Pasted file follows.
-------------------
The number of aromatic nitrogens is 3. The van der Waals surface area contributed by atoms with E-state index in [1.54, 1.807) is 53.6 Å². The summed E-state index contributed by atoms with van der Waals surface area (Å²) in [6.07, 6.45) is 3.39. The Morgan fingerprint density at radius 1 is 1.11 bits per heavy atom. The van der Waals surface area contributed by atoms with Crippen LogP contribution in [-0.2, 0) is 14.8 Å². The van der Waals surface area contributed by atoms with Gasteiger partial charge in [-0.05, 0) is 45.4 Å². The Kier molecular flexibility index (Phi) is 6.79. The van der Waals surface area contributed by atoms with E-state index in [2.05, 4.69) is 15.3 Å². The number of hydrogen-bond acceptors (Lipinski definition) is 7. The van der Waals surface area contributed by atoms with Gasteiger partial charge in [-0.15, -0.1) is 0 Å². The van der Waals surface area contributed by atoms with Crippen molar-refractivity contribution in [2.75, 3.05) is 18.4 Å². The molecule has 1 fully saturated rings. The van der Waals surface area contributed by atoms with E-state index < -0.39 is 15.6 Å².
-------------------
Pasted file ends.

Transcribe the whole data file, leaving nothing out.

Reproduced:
The number of aromatic nitrogens is 3. The van der Waals surface area contributed by atoms with E-state index in [1.54, 1.807) is 53.6 Å². The summed E-state index contributed by atoms with van der Waals surface area (Å²) in [6.07, 6.45) is 3.39. The Morgan fingerprint density at radius 1 is 1.11 bits per heavy atom. The van der Waals surface area contributed by atoms with Crippen LogP contribution in [-0.2, 0) is 14.8 Å². The van der Waals surface area contributed by atoms with Gasteiger partial charge in [-0.05, 0) is 45.4 Å². The Kier molecular flexibility index (Phi) is 6.79. The van der Waals surface area contributed by atoms with E-state index in [2.05, 4.69) is 15.3 Å². The number of hydrogen-bond acceptors (Lipinski definition) is 7. The van der Waals surface area contributed by atoms with Gasteiger partial charge in [-0.15, -0.1) is 0 Å². The van der Waals surface area contributed by atoms with Crippen molar-refractivity contribution in [2.75, 3.05) is 18.4 Å². The molecule has 1 fully saturated rings. The van der Waals surface area contributed by atoms with E-state index < -0.39 is 15.6 Å².